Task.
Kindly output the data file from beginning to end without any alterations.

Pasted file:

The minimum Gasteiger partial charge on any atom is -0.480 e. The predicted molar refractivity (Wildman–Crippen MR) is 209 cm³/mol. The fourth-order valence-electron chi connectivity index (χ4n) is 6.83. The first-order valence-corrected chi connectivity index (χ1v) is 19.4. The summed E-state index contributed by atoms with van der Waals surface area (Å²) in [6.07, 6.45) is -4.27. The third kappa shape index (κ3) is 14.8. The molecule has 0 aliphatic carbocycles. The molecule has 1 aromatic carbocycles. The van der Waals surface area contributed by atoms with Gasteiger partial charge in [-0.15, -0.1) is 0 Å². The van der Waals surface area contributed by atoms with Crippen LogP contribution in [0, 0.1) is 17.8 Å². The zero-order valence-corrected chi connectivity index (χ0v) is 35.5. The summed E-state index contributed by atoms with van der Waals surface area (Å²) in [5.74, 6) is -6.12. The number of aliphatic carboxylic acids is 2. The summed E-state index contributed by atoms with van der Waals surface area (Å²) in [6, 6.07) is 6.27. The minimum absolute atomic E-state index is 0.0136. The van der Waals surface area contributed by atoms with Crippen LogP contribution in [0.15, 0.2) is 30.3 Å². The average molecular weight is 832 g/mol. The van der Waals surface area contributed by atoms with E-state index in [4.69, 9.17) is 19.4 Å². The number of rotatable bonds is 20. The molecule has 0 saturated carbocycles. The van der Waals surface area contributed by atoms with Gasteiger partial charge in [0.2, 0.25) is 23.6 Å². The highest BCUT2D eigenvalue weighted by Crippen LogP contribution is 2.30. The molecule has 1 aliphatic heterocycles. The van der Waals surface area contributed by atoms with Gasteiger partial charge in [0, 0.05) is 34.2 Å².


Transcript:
The minimum Gasteiger partial charge on any atom is -0.480 e. The predicted molar refractivity (Wildman–Crippen MR) is 209 cm³/mol. The fourth-order valence-electron chi connectivity index (χ4n) is 6.83. The first-order valence-corrected chi connectivity index (χ1v) is 19.4. The summed E-state index contributed by atoms with van der Waals surface area (Å²) in [6.07, 6.45) is -4.27. The third kappa shape index (κ3) is 14.8. The molecule has 0 aliphatic carbocycles. The molecule has 1 aromatic carbocycles. The van der Waals surface area contributed by atoms with Gasteiger partial charge in [-0.15, -0.1) is 0 Å². The van der Waals surface area contributed by atoms with Crippen LogP contribution in [0, 0.1) is 17.8 Å². The zero-order valence-corrected chi connectivity index (χ0v) is 35.5. The summed E-state index contributed by atoms with van der Waals surface area (Å²) in [5.74, 6) is -6.12. The number of aliphatic carboxylic acids is 2. The summed E-state index contributed by atoms with van der Waals surface area (Å²) in [6, 6.07) is 6.27. The minimum absolute atomic E-state index is 0.0136. The van der Waals surface area contributed by atoms with Crippen LogP contribution in [0.15, 0.2) is 30.3 Å². The average molecular weight is 832 g/mol. The van der Waals surface area contributed by atoms with E-state index in [4.69, 9.17) is 19.4 Å². The number of rotatable bonds is 20. The molecule has 0 saturated carbocycles. The van der Waals surface area contributed by atoms with Gasteiger partial charge in [0.2, 0.25) is 23.6 Å². The highest BCUT2D eigenvalue weighted by Crippen LogP contribution is 2.30. The molecule has 1 aliphatic heterocycles. The van der Waals surface area contributed by atoms with Gasteiger partial charge in [0, 0.05) is 34.2 Å².